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USF football hosts first workout since COVID-19 shutdown

All 80 player tests for coronavirus came back negative, head coach Jeff Scott said.

TAMPA, Fla. — For the first time in three months, the Bulls are back together on campus for the start of voluntary workouts. USF held its first and only spring practice on March 10 before the pandemic suspended all sports activities.

“Today’s a big day,” head coach Jeff Scott said.

Eighty players were tested for COVID-19, and all tests came back negative. The remaining players on the 90-man roster are being held out as a precaution.

“We have some young men that are coming back from areas in Florida or Georgia that are kind of considered (coronavirus) hot-spot zones,” Scott said. “So, they have to quarantine for 14 days before they’re allowed to participate in the voluntary workouts. I would say of all the guys that are cleared and ready to go, I expect them to be here for day one.”

Weights and equipment used for strength training have been moved from the gym to a large white tent outside the Lee Roy Selmon Athletics Center. Conditioning and running drills are set up on the football practice fields.

Players in groups of 10 rotate through the stations from about 6:30 a.m. to 2:30 p.m., and staff members use misting machines to sanitize the equipment between each group.

All team and staff members are required to wear a mask except for the players while running.

“Some of our players had access to be able to do some stuff (while campus was closed), and some other guys had to do whatever they could do out in their back yard,” Scott said. “For us, it’s not about picking up where we left off. It’s really about seeing where the guys are and kind of safely bringing them along.”

Before entering the facilities, individuals are screened and checked for a fever.

Schools across the country have already had football players test positive for COVID-19: Alabama with five, and UCF with three. Scott said the risk of his players catching the virus is always on his mind.

“I mean, there's been 1,000 different scenarios,” Scott said. “Just one scenario is if one of your quarterbacks were to test positive for COVID, and he's been sitting in a room with the other four quarterbacks, do all them after quarantine for 14 days? It may be a little harder to get practice and play a game without a quarterback.”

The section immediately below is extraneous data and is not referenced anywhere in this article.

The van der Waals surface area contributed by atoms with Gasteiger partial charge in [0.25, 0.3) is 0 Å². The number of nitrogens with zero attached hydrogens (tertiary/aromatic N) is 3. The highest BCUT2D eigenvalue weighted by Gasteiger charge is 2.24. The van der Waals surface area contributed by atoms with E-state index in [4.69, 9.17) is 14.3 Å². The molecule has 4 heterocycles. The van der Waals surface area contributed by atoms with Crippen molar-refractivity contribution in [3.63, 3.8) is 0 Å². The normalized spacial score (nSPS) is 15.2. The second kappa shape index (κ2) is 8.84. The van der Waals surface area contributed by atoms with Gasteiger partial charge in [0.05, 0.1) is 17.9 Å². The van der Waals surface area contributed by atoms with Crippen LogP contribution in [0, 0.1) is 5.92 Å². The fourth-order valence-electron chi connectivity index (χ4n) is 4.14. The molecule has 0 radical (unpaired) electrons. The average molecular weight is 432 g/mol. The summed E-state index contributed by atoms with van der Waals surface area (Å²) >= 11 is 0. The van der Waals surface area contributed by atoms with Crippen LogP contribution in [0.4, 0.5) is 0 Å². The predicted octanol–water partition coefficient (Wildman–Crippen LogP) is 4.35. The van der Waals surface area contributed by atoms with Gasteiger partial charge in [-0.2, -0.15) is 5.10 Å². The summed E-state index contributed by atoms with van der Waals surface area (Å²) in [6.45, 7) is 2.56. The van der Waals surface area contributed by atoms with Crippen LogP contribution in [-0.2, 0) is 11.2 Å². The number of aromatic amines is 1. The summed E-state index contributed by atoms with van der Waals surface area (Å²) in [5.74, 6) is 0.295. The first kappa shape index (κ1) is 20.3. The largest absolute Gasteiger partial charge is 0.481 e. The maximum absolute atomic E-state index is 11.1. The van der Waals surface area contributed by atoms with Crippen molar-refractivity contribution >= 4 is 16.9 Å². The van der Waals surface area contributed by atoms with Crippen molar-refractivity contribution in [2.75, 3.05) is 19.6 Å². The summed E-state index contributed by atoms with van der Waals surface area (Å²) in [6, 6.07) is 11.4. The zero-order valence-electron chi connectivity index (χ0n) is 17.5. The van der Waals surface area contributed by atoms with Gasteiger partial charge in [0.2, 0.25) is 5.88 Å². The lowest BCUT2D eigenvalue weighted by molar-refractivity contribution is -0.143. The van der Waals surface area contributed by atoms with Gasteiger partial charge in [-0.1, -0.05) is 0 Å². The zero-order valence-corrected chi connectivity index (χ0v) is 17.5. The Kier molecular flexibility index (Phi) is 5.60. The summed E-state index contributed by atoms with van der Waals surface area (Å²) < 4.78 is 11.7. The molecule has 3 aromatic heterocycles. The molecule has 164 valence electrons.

For any parents who are worried about sending their children into locker rooms with the threat of a second wave of the coronavirus still looming, Scott scheduled Zoom calls to answer their concerns. Strength and conditioning coach Trumain Carroll joined him on the two calls – one with the parents of offensive players and specialists, and one with the parents of defensive players – to explain the workout plan.

“I think they were very comfortable with the answers that we've given,” Scott said. “That's probably one thing that I've learned through this process. I think even whenever we get back to normal circumstances where we can meet with our guys in person, being able to communicate with the parents, through Zoom or something like that in the future, I think is something that we'll continue to do.”

Players aren’t allowed to touch a football until July when the NCAA begins its six-week preseason plan. Per NCAA rules, coaches also aren’t allowed to watch players workout or host team meetings in person until the preseason starts.

But in his first year at the helm of USF, Scott wants to find another way to bond with his new players.

“We're going to find some ways to get around our guys,” Scott said. “Whether it's having small groups and going and meeting them for dinner or something like that, those will be some things that we'll be able to do here over the next few weeks to start connecting with them a little bit more in person.”

For the last month, Scott has called five players per day, Monday through Friday. His goal is to start relationships off the field, talking to each player for 15-20 minutes.

“I want to know about their family, where they grew up, where they went to high school, how they got to South Florida, what their experience has been like, what things they feel like need to improve in their program to take the next step,” Scott said. “It's been really a great opportunity to get to know our players on an individual, one-on-one basis.”

RELATED: USF proposes plans for phased reopening

RELATED: Florida announces preparations to reopen colleges in the fall

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